Lenovo Wants to Simplify Conference Room Collaboration with the ThinkSmart Hub 700

1

Equipping a conference room used to be really easy. You’d specify a speaker phone for the room, maybe select a couple of white boards and a flip chart, specify a conference table and chairs and that’d be about it. Video conferencing attempted to disrupt this several times, but a lack of compatibility, poor ease of use, and extreme expense tended to keep it from getting to true critical mass. The bigger problem was the systems tended to be underutilized once in. Same with digital white boards there was a bit of excitement around them, but folks didn’t seem to want to learn how to use them, so they too never really got to critical mass.

The choice seemed top be, keep it simple and get complaints about not having tools that were really expensive, make a guess about the advanced technology and then try to defend the expense against little subsequent usage, or pass the task of equipping the conference rooms to someone you really don’t like. Generally, the last choice tended to be the best for you, but it hardly put you in the running for best co-worker of the year.

What makes the Lenovo ThinkSmart Hub 700 interesting is that it addresses most of the pain points I know of in conference room technology without adding a ton of complexity. It seems to follow the KISS rule of “Keep It Simple Stupid” which is something we all should have had engraved on our foreheads years ago.

Let’s talk about conference room solutions this week.

Conference Room Pain Points

I spent a very short period of time as a space planner—one of the folks who has to lay out and specify an office floor, and I didn’t enjoy it. Changing technology, wiring nightmares, and no clear idea what folks actually wanted to use now, let alone how that would change in the next 5 years, made that job a near no-win nightmare.

What I learned was that if you kept to the basics at first you had little risk of someone showing up and pointing out you’d selected the wrong platform. You want to make sure it is compatible with whatever you currently license as a collaboration platform, and make sure you check that isn’t going to change soon, then choose the simplest solution you can that embraces it.

You will likely need a projector or a monitor for the room, so you need an easy way to connect to it (wireless is preferred, but HDMI is the current standard for connectivity if you are going hard wired). Ideally you might want to use this opportunity to put in place some kind of conference room scheduling capability and it would be nice to get metrics on conference room use so you can decide if you need more or less of the damn things.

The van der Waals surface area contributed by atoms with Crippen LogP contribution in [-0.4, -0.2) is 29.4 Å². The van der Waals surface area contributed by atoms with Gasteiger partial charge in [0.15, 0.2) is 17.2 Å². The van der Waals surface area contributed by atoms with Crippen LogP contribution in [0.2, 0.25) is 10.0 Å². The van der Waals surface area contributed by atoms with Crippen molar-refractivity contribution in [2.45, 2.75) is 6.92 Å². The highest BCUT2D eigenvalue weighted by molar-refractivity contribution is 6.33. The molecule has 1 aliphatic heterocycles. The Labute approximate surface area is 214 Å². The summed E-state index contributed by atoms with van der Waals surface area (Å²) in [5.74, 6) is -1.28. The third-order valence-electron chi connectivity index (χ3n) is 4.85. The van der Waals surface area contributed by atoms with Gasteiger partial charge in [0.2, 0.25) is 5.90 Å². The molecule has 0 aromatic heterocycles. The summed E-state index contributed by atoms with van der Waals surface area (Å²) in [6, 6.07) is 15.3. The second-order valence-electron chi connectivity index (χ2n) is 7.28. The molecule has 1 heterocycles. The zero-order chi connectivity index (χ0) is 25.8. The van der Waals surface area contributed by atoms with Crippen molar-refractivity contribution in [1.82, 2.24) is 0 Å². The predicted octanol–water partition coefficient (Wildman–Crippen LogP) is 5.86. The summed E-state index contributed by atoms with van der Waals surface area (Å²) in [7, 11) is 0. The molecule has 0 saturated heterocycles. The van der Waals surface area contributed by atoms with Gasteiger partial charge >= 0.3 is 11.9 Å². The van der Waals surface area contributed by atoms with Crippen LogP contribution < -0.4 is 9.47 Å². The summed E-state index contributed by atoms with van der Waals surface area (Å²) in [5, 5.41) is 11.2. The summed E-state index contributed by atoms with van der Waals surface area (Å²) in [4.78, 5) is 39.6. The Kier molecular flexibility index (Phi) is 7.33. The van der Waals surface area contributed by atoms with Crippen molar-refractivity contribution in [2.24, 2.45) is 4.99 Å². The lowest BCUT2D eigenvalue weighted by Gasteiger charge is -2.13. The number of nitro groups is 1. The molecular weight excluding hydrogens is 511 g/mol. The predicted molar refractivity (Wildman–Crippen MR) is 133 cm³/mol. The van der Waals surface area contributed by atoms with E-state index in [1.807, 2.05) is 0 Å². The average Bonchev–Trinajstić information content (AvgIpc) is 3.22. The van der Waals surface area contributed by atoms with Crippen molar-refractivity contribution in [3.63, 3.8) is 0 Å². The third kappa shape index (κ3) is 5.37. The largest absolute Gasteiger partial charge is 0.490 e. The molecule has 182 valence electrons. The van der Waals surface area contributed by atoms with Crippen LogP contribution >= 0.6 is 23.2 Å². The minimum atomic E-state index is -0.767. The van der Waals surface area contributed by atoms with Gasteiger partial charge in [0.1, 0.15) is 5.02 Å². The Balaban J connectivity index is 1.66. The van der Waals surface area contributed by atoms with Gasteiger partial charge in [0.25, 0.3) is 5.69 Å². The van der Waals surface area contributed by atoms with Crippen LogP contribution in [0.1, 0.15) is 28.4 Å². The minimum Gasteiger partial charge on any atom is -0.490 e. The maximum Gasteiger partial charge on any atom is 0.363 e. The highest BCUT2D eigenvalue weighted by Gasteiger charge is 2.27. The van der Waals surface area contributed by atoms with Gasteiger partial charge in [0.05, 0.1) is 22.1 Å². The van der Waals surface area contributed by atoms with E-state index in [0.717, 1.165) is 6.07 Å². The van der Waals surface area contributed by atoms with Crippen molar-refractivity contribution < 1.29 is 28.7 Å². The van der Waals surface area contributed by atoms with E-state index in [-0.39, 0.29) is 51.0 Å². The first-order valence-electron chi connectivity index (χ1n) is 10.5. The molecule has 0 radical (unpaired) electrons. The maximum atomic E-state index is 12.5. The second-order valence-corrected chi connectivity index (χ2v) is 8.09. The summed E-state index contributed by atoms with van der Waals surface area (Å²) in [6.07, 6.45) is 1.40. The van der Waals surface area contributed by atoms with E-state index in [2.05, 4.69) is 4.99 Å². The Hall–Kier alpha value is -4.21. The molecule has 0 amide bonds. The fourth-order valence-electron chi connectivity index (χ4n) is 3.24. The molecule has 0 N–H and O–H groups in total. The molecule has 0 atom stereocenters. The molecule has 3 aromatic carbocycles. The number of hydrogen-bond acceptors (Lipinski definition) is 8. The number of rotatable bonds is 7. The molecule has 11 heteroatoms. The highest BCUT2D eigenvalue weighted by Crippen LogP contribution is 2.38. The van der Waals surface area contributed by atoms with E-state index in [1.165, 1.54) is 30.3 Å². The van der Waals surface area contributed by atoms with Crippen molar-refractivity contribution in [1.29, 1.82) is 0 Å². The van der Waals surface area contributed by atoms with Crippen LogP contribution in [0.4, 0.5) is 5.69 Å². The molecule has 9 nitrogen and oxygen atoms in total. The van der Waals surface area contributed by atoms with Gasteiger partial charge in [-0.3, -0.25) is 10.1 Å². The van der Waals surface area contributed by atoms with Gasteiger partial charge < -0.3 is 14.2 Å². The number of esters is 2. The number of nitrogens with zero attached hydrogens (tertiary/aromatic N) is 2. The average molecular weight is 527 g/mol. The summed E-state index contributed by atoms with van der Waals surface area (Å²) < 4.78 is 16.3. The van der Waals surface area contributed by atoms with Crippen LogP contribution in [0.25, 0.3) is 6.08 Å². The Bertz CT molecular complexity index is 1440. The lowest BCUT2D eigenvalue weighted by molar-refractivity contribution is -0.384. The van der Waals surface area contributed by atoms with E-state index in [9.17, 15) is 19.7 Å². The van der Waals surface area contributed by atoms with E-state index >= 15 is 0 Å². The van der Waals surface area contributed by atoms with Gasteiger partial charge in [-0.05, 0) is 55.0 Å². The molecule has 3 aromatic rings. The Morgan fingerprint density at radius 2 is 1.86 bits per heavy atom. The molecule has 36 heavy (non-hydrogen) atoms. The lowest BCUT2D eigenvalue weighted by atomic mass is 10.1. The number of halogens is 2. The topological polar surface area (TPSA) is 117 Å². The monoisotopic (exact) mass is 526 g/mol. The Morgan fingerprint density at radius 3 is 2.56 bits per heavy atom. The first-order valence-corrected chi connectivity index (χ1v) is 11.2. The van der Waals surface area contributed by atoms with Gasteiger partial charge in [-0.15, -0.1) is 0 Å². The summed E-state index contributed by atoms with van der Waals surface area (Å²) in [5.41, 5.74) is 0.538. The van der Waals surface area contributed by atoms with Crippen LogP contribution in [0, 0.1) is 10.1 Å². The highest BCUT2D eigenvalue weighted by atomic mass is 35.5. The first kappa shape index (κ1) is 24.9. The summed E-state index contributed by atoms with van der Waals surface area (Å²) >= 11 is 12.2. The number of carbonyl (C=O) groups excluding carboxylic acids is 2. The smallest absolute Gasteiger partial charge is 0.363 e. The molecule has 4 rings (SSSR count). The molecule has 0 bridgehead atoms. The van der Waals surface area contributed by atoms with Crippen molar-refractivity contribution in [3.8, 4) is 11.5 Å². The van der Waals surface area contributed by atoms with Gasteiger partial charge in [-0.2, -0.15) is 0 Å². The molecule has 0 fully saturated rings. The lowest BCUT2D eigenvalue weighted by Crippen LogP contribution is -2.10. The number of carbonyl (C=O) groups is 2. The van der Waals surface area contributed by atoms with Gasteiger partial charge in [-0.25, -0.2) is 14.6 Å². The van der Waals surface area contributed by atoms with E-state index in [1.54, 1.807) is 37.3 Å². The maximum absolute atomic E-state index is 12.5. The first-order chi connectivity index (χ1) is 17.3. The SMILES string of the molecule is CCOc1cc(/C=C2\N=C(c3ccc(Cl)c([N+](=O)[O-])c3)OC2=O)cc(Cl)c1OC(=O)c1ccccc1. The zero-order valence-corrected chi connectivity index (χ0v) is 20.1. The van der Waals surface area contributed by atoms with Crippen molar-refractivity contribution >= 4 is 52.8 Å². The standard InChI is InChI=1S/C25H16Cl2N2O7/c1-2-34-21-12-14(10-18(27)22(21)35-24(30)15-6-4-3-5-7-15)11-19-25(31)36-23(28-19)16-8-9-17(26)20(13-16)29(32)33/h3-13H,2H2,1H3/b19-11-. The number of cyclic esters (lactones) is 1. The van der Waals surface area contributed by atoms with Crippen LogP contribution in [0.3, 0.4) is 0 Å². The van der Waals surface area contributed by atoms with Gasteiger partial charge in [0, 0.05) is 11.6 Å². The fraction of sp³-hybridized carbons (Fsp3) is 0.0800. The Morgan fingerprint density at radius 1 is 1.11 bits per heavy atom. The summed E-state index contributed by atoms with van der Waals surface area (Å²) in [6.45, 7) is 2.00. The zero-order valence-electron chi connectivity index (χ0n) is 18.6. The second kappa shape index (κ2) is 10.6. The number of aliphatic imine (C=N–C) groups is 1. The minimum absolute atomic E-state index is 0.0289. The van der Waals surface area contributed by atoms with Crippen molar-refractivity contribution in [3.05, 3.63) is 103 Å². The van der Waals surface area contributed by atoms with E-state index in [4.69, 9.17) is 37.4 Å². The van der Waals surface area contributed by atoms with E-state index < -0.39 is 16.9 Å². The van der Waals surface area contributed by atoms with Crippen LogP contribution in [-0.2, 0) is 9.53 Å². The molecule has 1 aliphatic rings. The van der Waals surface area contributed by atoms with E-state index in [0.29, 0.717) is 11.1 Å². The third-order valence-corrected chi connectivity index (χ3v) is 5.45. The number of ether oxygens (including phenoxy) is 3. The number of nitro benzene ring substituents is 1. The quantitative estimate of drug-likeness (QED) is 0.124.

Lenovo ThinkSmart Hub 700

The ThinkSmart Hub 700 looks somewhat like the Polycom speakerphone it will likely replace but without a keypad (it won’t plug into your existing phone system). It is designed to work with online conferencing services and embraces two of the most popular, Skype and Zoom. It has a management console that will allow you to schedule and monitor any of the conference rooms that have this device in them. It has occupancy sensors which, with Bluetooth pairing, allow employees a fast and easy path to connect to the device with their laptops or tablets and it also has hard wired HDMI capability. You can use it for simple shared screen experiences or add a camera and get video conferencing capability.

But, the main point is that the device is simple. It provides all the basic room functions (small conference/huddle room) and while price isn’t announced, it should be relatively low for a device in this class allowing you to equip more rooms. Part of the problem with the older, more expensive, systems was that your company could only afford a small number, which massively reduced use. You can deploy more of these. Lenovo also offers the Skype-focused ThinkSmart Hub 500 which is less feature rich and more targeted at a Microsoft experience.

Wrapping Up

The ThinkSmart Hub 700 currently showcases the state of the art in simple conference room collaboration solutions. It can just be a speakerphone connected to services like Skype or it can easily be upgraded to a full video conferencing system. Designed for a small conference or Huddle room the Lenovo ThinkSmart Hub 700 appears to address most of the pain points in terms of it being easy to set up and use, easy to upgrade to video conferencing or add or change out displays and comes with a much-needed conference room scheduling application. If it is priced right—no price has yet been announced—this could be just the thing to standardize on, for now.

Share.

About Author

As President and Principal Analyst of the Enderle Group, Rob provides regional and global companies with guidance in how to create credible dialogue with the market, target customer needs, create new business opportunities, anticipate technology changes, select vendors and products, and practice zero dollar marketing. For over 20 years Rob has worked for and with companies like Microsoft, HP, IBM, Dell, Toshiba, Gateway, Sony, USAA, Texas Instruments, AMD, Intel, Credit Suisse First Boston, ROLM, and Siemens.

1 Comment

  1. With the evolution of technology, it is essential for conference and meeting rooms to have flexibility and configurability to have different set ups. Theatre style set up of a meeting room is a more popular set up when participants act as an audience.

Leave A Reply

This site uses Akismet to reduce spam. Learn how your comment data is processed.